• Chatbots do not provide the sources of their responses. Political considerations require trust and confidence building and an exploration of how evidence and research can best be used to make changes. AI can speed up the synthesis process to provide faster recommendations, but these still must be vetted with trusted sources and fitted to different contexts. While some AI tools (such as Consensus) identify the sources used in their responses, most popular chatbots, including ChatGPT and Bard, do not. These chatbots’ responses can be wildly different to the same question for no apparent reason. In the above example, Bard recommended the land management practices, likely to address the environmental-sustainability concern mentioned in the question, while ChatGPT’s responses did not include any specific recommendation for the issue of environmental sustainability. Currently, it is not possible to trace back why their responses are different. There are increasing calls for AI companies to disclose details of chatbot training data—most of it scraped from internet sites—but companies including OpenAI and Google have demurred, in part because the practice raises legal and privacy issues. For researchers and policymakers, these issues include concerns about transparency in research processes and the legality of using others’ content without consent, particularly information copyrighted by private entities.
  • Chatbots still need a lot more and diverse data, especially from the global South. LLM datasets draw in particular on open-access publications, which is good news in terms of disseminating research products such as those found in IFPRI and CGIAR knowledge repositories. A bias of current chatbot versions towards international sources of information, such as well-known newspapers and international organizations like CGIAR, IFPRI, the United Nations, and the World Bank, implies less reliance on local knowledge repositories from countries in the developing world, and thus can potentially make their responses less relevant to the local context.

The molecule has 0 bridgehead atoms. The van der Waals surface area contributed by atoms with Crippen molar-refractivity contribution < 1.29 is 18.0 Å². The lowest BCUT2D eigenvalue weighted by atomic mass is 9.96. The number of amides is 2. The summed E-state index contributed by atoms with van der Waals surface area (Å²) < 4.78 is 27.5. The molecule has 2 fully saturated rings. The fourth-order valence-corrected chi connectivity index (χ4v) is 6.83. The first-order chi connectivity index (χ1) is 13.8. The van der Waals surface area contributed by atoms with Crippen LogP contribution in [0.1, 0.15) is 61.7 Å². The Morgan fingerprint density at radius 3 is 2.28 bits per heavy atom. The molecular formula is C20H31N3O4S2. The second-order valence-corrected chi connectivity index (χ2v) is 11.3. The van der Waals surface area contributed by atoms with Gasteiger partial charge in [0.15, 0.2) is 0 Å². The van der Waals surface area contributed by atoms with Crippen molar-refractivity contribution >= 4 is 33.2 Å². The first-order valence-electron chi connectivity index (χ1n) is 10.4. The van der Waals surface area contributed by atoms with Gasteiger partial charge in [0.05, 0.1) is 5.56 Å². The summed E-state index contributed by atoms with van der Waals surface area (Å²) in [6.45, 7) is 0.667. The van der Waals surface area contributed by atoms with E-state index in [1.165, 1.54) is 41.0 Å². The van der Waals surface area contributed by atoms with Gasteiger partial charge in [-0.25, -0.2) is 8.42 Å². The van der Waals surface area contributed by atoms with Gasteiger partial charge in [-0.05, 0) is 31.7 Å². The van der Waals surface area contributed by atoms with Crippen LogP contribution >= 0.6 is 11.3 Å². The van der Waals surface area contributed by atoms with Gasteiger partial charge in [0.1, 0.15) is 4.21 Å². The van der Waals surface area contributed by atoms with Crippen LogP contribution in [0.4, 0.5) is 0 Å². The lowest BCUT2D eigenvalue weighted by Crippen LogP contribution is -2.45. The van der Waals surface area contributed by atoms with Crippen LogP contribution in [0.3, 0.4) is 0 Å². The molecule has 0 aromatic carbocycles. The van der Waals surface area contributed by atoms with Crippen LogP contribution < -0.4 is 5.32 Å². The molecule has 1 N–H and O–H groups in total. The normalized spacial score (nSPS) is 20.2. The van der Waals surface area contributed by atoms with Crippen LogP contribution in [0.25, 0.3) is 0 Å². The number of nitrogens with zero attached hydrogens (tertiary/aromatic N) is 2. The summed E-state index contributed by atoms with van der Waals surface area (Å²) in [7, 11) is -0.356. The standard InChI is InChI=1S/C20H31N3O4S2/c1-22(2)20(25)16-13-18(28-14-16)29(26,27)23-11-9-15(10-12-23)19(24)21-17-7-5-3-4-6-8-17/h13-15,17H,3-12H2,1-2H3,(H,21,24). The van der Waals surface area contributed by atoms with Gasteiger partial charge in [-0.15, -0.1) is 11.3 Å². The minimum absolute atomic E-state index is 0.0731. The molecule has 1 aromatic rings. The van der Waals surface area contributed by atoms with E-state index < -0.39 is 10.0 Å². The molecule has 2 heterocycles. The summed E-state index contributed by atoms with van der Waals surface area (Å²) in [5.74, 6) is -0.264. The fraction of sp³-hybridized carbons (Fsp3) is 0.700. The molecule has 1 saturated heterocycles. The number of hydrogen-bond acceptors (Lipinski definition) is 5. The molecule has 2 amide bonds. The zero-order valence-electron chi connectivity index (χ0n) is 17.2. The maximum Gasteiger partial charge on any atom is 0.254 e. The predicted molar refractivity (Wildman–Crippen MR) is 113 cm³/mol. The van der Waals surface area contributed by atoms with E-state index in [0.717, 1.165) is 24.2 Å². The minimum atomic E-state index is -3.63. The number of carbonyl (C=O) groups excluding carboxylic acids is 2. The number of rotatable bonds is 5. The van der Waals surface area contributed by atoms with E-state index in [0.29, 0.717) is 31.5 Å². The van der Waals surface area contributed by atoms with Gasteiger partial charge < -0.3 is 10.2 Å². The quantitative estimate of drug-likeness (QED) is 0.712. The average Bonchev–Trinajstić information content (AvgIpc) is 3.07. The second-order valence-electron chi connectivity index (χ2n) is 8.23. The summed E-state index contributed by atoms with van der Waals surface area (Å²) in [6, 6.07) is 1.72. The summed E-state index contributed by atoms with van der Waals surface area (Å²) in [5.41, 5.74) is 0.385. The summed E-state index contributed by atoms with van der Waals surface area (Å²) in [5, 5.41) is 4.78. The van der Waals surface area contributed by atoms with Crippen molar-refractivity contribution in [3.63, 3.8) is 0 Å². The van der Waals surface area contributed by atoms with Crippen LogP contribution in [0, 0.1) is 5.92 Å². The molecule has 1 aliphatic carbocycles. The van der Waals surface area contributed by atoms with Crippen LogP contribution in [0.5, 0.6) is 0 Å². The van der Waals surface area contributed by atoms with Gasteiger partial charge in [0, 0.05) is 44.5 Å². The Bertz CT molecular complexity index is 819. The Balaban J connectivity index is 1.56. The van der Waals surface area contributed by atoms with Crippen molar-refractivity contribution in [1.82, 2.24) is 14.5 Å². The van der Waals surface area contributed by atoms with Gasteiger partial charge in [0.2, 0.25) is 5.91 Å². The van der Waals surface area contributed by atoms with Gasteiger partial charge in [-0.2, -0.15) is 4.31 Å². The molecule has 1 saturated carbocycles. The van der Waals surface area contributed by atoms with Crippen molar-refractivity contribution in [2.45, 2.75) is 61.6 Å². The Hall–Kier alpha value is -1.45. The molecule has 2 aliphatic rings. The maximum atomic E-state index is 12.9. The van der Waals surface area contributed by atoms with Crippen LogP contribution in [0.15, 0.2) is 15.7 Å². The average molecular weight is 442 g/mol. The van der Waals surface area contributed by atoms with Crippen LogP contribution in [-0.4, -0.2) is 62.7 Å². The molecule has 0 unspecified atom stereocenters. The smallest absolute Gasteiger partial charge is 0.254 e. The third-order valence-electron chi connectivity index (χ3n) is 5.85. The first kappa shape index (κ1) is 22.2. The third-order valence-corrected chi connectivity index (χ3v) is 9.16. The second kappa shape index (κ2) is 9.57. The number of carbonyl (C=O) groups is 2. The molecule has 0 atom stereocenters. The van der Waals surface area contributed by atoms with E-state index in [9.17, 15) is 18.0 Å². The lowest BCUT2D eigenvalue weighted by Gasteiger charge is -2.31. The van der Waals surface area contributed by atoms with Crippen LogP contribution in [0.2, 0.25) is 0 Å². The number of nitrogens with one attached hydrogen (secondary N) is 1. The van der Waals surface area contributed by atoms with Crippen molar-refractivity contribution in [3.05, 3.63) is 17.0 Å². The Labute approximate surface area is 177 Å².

Many AI tools are customizable—so one avenue to address these concerns is to customize and fine-tune chatbots with data from specifically selected repositories of trusted information. In the case of Kenya, this would mean including local or national research institution repositories and e-libraries of publications, addressing the problem of international biases, and ensuring input from a broader set of trusted sources. This process could also help bring transparency to the use of AI tools, generate locally relevant responses, and provide greater insight into the sources behind the recommendations. This approach will also require experts with advanced information science and computer programming skills to improve AI applications to target custom-built repositories and localized responses.